• Ben and MJ says:

      Bob that is funny and tragic lol.

      I had a similar situation here with a so-called puppeteer at a new establishment. He emailed me to meet MJ and I because he thought having a ventriloquist at his teahouse would be good for business. Now we all know the rule of never having our vent partner inanimate when he’s out, this guy couldn’t handle it and thought it was too odd to have around his puppet teahouse… go figure

    • got left with foot in mouth ?

  4. I promote myself as Montana’s Premiere Comedy Magician-Ventriloquist. Works for me.

  5. John Savale says:

    I see people laugh at my figures when I’m talking for he or she..without even saying anything humorous! I think people like the illusion of the figure talking(or just it’s appearance makes them laugh naturally!) Good jokes are great,but if you can’t make people believe that the figure is actually talking..all the great jokes or songs will not help you a bit. I’m a relative newbie to venting and found out that talent is in the eye of the beholder..the illusion of throwing your voice is really key to this artform

  6. Neale Bacon says:

    I am proud to call myself a ventriloquist. When I do any kind of walkaround bits, the kids talk directly to the puppets. It’s like I am not there. Why? Because they believe the character. They talk about all kinds of stuff .
    I see part of my job is to educate people as to what a ventriloquist is and does.

  7. Dave Boiano says:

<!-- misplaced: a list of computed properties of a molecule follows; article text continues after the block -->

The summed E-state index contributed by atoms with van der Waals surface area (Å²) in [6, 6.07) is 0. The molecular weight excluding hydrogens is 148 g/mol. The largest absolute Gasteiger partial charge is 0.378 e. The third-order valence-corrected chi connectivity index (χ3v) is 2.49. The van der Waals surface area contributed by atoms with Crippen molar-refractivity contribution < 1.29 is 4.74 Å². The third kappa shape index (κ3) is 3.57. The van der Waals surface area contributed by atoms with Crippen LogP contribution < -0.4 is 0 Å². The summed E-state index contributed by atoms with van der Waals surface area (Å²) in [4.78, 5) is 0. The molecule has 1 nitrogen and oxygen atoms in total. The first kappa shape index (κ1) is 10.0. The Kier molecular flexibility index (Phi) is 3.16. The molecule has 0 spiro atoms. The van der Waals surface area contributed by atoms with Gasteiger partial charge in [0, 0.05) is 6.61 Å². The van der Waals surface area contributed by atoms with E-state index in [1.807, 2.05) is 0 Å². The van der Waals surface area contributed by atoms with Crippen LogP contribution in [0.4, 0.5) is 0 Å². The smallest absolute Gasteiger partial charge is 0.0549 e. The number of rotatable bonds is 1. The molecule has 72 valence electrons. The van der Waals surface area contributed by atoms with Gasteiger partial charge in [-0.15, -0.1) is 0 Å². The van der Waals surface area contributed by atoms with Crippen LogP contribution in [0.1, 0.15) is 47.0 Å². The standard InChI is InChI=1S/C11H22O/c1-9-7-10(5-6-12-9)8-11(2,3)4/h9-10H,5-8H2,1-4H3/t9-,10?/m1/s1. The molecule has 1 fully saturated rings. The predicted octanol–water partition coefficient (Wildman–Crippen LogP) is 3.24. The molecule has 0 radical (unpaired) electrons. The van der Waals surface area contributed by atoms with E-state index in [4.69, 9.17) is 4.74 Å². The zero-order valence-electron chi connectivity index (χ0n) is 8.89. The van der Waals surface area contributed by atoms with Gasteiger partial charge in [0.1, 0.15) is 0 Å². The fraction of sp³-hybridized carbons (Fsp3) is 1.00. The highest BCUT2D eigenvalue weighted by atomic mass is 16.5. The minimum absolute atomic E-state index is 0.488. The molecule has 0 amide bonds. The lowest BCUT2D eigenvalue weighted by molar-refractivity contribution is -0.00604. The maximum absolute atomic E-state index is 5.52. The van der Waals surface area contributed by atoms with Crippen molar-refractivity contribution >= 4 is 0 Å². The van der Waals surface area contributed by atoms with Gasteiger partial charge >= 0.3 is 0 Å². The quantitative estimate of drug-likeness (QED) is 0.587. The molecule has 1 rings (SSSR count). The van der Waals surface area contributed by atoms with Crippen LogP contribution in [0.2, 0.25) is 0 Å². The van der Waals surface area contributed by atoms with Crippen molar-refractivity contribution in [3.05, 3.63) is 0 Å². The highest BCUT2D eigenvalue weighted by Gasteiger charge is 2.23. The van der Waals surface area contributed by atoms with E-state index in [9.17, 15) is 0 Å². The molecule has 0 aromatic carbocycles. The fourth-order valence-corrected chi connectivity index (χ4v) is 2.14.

Maybe “Comedians with puppets” is supposed to be the new politically correct name for ventriloquism………nothing and no one is safe from being PC’d.

  8. Ted Nunes says:

    I have friends who have moved to England and tell me they have to adopt the accent to be understood at drive-through restaurants. I wonder if, in Jeff Dunham’s case, referring to himself as “Comedian and Ventriloquist” in that order, was a similar effort to sell himself to clubs. If a booker hears “Ventriloquist” they will either get a specific, narrow idea in their head, or just become confused.

    I just participated in a Christmas show at a senior living facility and the young emcee didn’t know the term “Ventriloquist,” so I was just introduced as “Ted and Tommy.” It actually made for a fun moment as I brought the case out and opened it and the crowd gradually caught on.

  9. Kenny Croes says:

    It’s unfortunate that for some folks the term “ventriloquist’ conjures an image of a socially clumsy guy with a creepy doll. Jeff Dunham explained in a recent documentary that even comedy clubs were disrespectful to ventriloquists. That being said, I’ve never met anyone who wasn’t fascinated by seeing a vent figure in person. “Ventriloquist” is just a word. I’m okay with whatever term opens the door for a performer… “stand-up with stand-in”…”surrogate personality provider”… “alter-ego manipulator”… “self-contained argument supplier”… whatever gets you the gig.